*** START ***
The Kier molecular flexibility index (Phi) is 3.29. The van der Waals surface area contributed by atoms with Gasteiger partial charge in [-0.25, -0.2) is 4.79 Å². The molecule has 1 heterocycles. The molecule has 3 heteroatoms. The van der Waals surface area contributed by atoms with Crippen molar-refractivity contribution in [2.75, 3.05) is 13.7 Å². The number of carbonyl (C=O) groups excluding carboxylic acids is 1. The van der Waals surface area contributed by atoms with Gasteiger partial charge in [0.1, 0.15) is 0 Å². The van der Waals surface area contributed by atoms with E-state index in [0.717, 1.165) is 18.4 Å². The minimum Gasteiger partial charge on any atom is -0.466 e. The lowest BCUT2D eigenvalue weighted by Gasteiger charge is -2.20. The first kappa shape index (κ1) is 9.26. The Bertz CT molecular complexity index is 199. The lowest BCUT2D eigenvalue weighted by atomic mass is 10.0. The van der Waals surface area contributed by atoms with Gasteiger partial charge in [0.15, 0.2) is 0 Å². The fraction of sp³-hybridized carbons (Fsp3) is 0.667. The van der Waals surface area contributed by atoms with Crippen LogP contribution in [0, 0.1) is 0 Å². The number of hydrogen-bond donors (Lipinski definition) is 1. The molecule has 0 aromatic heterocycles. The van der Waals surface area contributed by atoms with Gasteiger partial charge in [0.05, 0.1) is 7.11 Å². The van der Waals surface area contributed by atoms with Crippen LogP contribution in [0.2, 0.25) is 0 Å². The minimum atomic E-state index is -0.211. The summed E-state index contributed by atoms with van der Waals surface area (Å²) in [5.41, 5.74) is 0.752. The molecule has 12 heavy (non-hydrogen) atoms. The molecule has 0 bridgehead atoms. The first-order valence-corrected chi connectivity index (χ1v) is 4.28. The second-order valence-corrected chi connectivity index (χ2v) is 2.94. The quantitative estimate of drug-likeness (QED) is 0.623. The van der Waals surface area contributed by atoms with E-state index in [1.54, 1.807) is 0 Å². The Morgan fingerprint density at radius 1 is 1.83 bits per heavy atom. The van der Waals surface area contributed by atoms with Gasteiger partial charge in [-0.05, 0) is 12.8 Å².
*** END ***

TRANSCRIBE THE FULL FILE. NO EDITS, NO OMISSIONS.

The Kier molecular flexibility index (Phi) is 3.29. The van der Waals surface area contributed by atoms with Gasteiger partial charge in [-0.25, -0.2) is 4.79 Å². The molecule has 1 heterocycles. The molecule has 3 heteroatoms. The van der Waals surface area contributed by atoms with Crippen molar-refractivity contribution in [2.75, 3.05) is 13.7 Å². The number of carbonyl (C=O) groups excluding carboxylic acids is 1. The van der Waals surface area contributed by atoms with Gasteiger partial charge in [0.1, 0.15) is 0 Å². The van der Waals surface area contributed by atoms with E-state index in [0.717, 1.165) is 18.4 Å². The minimum Gasteiger partial charge on any atom is -0.466 e. The lowest BCUT2D eigenvalue weighted by Gasteiger charge is -2.20. The first kappa shape index (κ1) is 9.26. The Bertz CT molecular complexity index is 199. The lowest BCUT2D eigenvalue weighted by atomic mass is 10.0. The van der Waals surface area contributed by atoms with Gasteiger partial charge in [0.15, 0.2) is 0 Å². The fraction of sp³-hybridized carbons (Fsp3) is 0.667. The van der Waals surface area contributed by atoms with Crippen LogP contribution in [0, 0.1) is 0 Å². The number of hydrogen-bond donors (Lipinski definition) is 1. The molecule has 0 aromatic heterocycles. The van der Waals surface area contributed by atoms with Gasteiger partial charge in [0.05, 0.1) is 7.11 Å². The van der Waals surface area contributed by atoms with Crippen LogP contribution in [0.2, 0.25) is 0 Å². The minimum atomic E-state index is -0.211. The summed E-state index contributed by atoms with van der Waals surface area (Å²) in [5.41, 5.74) is 0.752. The molecule has 12 heavy (non-hydrogen) atoms. The molecule has 0 bridgehead atoms. The first-order valence-corrected chi connectivity index (χ1v) is 4.28. The second-order valence-corrected chi connectivity index (χ2v) is 2.94. The quantitative estimate of drug-likeness (QED) is 0.623. The van der Waals surface area contributed by atoms with E-state index in [1.54, 1.807) is 0 Å². The Morgan fingerprint density at radius 1 is 1.83 bits per heavy atom. The van der Waals surface area contributed by atoms with Gasteiger partial charge in [-0.05, 0) is 12.8 Å².